The Most Inspirational Part of Andy Grove's Autobiography
...is when he is a refugee in Austria, escaped from Hungary. He badly wants to go to the United States. I can relate; there have been three or four times in my life when I really wanted something, in the way that you dream about it every night and you put infinite care into every part of getting it. Applying for Y Combinator, to start Xobni, was one of those times for me.
For those of you unfamiliar with Andy Grove, he was the third employee at Intel and its President (and later CEO) for over twenty years. He's a prolific thinker and businessperson in the valley.
Andy is 20 years old. He had just interviewed with American students from the International Rescue Committee (IRC). These students are picking refugees to bring to America based on English skills, education, etc. He was to find out the results the next day...
"They had read off a list of names. According to people who heard the list, I wasn't on it.
I felt as if someone had socked me in the stomach, then my heart started beating so hard that I could barely breathe. "Where are the IRC people now?" I asked. Someone said they were conducting another series of interviews at a school some distance away. I took off like a madman. I ran all the way through the cold, dark streets. My heavy shoes hurt my feet as I ran, but I didn't care.
Sweat was pouring down my face by the time I reached the school. There was a familiar long line of people waiting to be interviewed. I didn't wait. As the next person emerged from the interview room, I brushed past the person whose turn it was supposed to be and pushed in to stand in front of the table.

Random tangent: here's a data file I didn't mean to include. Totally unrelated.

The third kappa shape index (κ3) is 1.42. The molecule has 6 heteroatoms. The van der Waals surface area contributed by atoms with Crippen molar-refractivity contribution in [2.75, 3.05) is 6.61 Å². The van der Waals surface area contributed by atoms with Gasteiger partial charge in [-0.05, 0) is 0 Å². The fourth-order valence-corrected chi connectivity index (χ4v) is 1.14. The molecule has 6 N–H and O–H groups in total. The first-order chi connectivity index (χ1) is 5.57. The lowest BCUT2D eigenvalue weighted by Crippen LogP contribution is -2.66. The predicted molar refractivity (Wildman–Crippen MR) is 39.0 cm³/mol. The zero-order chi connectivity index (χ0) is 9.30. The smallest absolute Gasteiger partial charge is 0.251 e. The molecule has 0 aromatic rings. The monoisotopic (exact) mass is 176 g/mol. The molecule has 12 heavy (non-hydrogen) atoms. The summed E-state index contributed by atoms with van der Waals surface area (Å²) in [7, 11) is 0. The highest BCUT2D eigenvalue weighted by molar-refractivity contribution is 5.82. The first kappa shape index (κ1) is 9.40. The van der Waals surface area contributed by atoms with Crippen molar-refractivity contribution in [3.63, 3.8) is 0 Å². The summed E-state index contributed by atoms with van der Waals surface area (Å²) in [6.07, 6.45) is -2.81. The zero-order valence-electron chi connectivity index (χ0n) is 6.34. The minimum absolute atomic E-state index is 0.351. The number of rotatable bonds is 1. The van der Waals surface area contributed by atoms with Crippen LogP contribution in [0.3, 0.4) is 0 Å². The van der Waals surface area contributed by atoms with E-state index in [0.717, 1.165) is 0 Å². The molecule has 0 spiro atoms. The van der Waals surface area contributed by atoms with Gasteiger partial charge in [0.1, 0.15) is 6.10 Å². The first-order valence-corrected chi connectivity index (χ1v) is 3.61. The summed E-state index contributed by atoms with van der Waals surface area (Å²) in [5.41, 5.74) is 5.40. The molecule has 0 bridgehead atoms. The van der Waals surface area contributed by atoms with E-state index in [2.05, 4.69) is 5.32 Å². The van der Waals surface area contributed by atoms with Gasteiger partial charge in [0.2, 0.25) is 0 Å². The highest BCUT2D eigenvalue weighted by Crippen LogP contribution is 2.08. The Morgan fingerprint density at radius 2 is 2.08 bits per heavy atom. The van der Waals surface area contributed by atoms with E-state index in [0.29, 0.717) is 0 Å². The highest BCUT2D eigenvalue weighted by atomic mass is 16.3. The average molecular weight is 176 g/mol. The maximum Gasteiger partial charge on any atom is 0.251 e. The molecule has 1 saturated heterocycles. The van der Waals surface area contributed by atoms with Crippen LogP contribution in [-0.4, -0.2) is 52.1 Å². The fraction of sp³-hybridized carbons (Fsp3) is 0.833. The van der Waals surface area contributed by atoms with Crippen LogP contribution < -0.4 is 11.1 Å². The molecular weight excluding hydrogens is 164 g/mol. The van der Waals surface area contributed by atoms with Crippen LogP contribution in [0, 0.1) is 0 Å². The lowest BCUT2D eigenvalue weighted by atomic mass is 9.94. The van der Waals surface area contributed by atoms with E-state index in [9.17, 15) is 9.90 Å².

The IRC representatives were a different group of students than the ones who had interviewed me the day before. They stared up at me blankly. I didn't give them time to stay anything. I swiped the sweat off my face with my hands and, still panting, started talking in English as fast as I could.
I explained that I had been interviewed yesterday, that I was not selected, but that I really, really wanted to go to the United States. One of the interviewers asked me why. I told him I had relatives in New York City who would take me in, that I was a chemistry student, that I thought I would become a good chemist, and that I belonged in the United States. The words poured out, not eloquently or coherently, but I talked and talked as if I could overwhelm their objections by the sheer volume of my words. I almost didn't dare to stop talking, but finally I ran out of things to say. I stood there, panting slightly and still sweating profusely.
The students looked at each other and smiled, then one said, "Okay, you can go to the United States."
I was speechless. I couldn't believe my good fortune. I wanted to hug every one of the young men sitting on the other side of the long table."